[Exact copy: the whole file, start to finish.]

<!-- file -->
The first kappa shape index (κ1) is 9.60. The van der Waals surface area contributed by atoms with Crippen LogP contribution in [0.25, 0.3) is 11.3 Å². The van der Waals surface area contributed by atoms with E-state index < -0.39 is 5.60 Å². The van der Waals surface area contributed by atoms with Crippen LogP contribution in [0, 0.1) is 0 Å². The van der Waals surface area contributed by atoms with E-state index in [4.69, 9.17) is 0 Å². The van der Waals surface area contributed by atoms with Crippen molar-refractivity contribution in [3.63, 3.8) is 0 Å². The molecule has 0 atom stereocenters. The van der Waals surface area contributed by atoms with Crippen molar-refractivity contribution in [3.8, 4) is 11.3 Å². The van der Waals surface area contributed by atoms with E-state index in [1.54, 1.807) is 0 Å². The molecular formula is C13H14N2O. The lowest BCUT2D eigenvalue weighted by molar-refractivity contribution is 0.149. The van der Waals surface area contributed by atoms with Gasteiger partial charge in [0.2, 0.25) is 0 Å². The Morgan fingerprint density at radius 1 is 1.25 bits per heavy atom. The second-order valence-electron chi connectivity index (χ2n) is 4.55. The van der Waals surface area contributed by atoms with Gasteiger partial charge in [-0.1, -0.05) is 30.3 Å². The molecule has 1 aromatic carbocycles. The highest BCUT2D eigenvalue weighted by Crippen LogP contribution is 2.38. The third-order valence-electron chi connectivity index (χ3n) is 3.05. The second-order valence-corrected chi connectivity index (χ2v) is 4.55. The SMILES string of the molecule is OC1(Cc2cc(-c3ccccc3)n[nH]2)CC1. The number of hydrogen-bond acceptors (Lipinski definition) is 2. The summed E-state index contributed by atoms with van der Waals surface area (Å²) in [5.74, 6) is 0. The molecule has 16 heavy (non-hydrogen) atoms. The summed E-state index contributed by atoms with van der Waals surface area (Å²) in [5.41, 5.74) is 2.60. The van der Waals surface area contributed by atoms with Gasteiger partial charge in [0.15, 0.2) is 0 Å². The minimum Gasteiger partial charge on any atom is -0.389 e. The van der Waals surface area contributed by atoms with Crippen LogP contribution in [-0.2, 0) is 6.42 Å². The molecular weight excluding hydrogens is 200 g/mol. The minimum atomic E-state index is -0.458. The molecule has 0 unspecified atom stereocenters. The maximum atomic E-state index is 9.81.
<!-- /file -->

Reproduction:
The first kappa shape index (κ1) is 9.60. The van der Waals surface area contributed by atoms with Crippen LogP contribution in [0.25, 0.3) is 11.3 Å². The van der Waals surface area contributed by atoms with E-state index < -0.39 is 5.60 Å². The van der Waals surface area contributed by atoms with Crippen LogP contribution in [0, 0.1) is 0 Å². The van der Waals surface area contributed by atoms with E-state index in [4.69, 9.17) is 0 Å². The van der Waals surface area contributed by atoms with Crippen molar-refractivity contribution in [3.63, 3.8) is 0 Å². The molecule has 0 atom stereocenters. The van der Waals surface area contributed by atoms with Crippen molar-refractivity contribution in [3.8, 4) is 11.3 Å². The van der Waals surface area contributed by atoms with E-state index in [1.54, 1.807) is 0 Å². The molecular formula is C13H14N2O. The lowest BCUT2D eigenvalue weighted by molar-refractivity contribution is 0.149. The van der Waals surface area contributed by atoms with Gasteiger partial charge in [0.2, 0.25) is 0 Å². The Morgan fingerprint density at radius 1 is 1.25 bits per heavy atom. The second-order valence-electron chi connectivity index (χ2n) is 4.55. The van der Waals surface area contributed by atoms with Gasteiger partial charge in [-0.1, -0.05) is 30.3 Å². The molecule has 1 aromatic carbocycles. The highest BCUT2D eigenvalue weighted by Crippen LogP contribution is 2.38. The third-order valence-electron chi connectivity index (χ3n) is 3.05. The second-order valence-corrected chi connectivity index (χ2v) is 4.55. The SMILES string of the molecule is OC1(Cc2cc(-c3ccccc3)n[nH]2)CC1. The number of hydrogen-bond acceptors (Lipinski definition) is 2. The summed E-state index contributed by atoms with van der Waals surface area (Å²) in [5.74, 6) is 0. The molecule has 16 heavy (non-hydrogen) atoms. The summed E-state index contributed by atoms with van der Waals surface area (Å²) in [5.41, 5.74) is 2.60. The van der Waals surface area contributed by atoms with Gasteiger partial charge in [0.15, 0.2) is 0 Å². The minimum Gasteiger partial charge on any atom is -0.389 e. The van der Waals surface area contributed by atoms with Crippen LogP contribution in [-0.2, 0) is 6.42 Å². The molecular weight excluding hydrogens is 200 g/mol. The minimum atomic E-state index is -0.458. The molecule has 0 unspecified atom stereocenters. The maximum atomic E-state index is 9.81.